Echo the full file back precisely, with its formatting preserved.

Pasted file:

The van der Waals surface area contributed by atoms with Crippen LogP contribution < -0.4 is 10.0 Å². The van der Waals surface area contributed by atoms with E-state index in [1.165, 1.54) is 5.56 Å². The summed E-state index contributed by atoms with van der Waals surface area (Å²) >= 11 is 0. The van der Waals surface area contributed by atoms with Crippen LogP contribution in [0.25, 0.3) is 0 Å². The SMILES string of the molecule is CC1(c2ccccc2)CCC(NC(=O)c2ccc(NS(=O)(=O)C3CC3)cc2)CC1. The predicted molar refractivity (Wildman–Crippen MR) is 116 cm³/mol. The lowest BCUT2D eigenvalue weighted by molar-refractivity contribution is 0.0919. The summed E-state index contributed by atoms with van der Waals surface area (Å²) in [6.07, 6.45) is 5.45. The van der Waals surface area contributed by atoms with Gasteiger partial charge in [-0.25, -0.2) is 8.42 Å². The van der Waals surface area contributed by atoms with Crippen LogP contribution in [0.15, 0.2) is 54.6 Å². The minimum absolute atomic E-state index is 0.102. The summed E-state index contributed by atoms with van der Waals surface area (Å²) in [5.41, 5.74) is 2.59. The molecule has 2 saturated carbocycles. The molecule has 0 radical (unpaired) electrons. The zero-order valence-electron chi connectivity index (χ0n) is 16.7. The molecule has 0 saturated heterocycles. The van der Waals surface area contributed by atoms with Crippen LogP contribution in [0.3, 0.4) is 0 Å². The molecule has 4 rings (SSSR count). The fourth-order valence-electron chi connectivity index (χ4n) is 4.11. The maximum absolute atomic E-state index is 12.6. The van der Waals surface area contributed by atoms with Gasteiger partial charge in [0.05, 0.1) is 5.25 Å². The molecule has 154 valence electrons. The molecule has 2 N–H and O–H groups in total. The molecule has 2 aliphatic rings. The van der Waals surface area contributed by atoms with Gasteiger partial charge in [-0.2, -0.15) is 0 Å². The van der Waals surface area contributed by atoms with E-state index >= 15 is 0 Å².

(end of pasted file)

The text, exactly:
The van der Waals surface area contributed by atoms with Crippen LogP contribution < -0.4 is 10.0 Å². The van der Waals surface area contributed by atoms with E-state index in [1.165, 1.54) is 5.56 Å². The summed E-state index contributed by atoms with van der Waals surface area (Å²) >= 11 is 0. The van der Waals surface area contributed by atoms with Crippen LogP contribution in [0.25, 0.3) is 0 Å². The SMILES string of the molecule is CC1(c2ccccc2)CCC(NC(=O)c2ccc(NS(=O)(=O)C3CC3)cc2)CC1. The predicted molar refractivity (Wildman–Crippen MR) is 116 cm³/mol. The lowest BCUT2D eigenvalue weighted by molar-refractivity contribution is 0.0919. The summed E-state index contributed by atoms with van der Waals surface area (Å²) in [6.07, 6.45) is 5.45. The van der Waals surface area contributed by atoms with Gasteiger partial charge in [-0.25, -0.2) is 8.42 Å². The van der Waals surface area contributed by atoms with Crippen LogP contribution in [0.15, 0.2) is 54.6 Å². The minimum absolute atomic E-state index is 0.102. The summed E-state index contributed by atoms with van der Waals surface area (Å²) in [5.41, 5.74) is 2.59. The molecule has 2 saturated carbocycles. The molecule has 0 radical (unpaired) electrons. The zero-order valence-electron chi connectivity index (χ0n) is 16.7. The molecule has 0 saturated heterocycles. The van der Waals surface area contributed by atoms with Crippen LogP contribution in [0.3, 0.4) is 0 Å². The molecule has 4 rings (SSSR count). The fourth-order valence-electron chi connectivity index (χ4n) is 4.11. The maximum absolute atomic E-state index is 12.6. The van der Waals surface area contributed by atoms with Gasteiger partial charge in [0.05, 0.1) is 5.25 Å². The molecule has 154 valence electrons. The molecule has 2 N–H and O–H groups in total. The molecule has 2 aliphatic rings. The van der Waals surface area contributed by atoms with Gasteiger partial charge in [-0.2, -0.15) is 0 Å². The van der Waals surface area contributed by atoms with E-state index >= 15 is 0 Å².